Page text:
The Cleveland Museum of Art

Collection Online as of March 21, 2018

Mannequin, c. 1928

gelatin silver print from a photogram negative, Image: 29.4 x 23.5 cm (11 9/16 x 9 1/4 in.); Paper: 29.5 x 25.6 cm (11 9/16 x 10 1/16 in.). John L. Severance Fund 2007.147

The doll-is he a photographer?" peers through a magnifying glass at the negative of an image of Paris taken by Lissitzky in 1928. The artist’s interest in the photogram and negative images may relate to his experience being x-rayed for tuberculosis in 1924. Later that decade, Lissitzky experimented extensively with positive and negative versions of photograms. A photogram provides a negative image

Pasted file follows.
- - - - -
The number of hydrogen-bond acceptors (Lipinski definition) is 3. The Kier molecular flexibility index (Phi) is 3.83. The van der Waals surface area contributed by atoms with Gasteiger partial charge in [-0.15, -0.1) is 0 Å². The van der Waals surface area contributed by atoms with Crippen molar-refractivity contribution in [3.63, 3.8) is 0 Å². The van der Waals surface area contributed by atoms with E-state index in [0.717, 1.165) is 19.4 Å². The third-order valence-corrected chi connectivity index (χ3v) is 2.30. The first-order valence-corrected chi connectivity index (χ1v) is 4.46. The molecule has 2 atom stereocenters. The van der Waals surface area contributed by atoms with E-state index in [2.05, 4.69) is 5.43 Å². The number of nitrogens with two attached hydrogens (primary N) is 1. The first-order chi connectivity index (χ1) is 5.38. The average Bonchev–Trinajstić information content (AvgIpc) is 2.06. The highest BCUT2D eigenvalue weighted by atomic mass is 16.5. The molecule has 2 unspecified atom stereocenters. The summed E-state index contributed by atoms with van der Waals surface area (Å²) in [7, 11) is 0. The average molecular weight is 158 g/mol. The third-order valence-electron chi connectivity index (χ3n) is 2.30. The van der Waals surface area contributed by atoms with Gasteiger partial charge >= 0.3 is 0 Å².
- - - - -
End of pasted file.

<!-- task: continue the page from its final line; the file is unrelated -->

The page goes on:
of the objects placed on the sensitized paper. Using the photogram as a negative reverses that reversal to create a positive print. Printing a mix of positive and
negative images on the same sheet of paper allowed Lissitzky to add a sense of three-dimensionality to the silhouettes yielded by the photogram process.

written in pencil on verso: "166 (in a circle)/ artist's printing notes"

The Cleveland Museum of Art, OH (10/19/2014-1/11/2015): "Forbidden Games: Surrealist and Modernist Phorography," cat. no. 52, p. 88.

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Library materials about Lissitzky (27)

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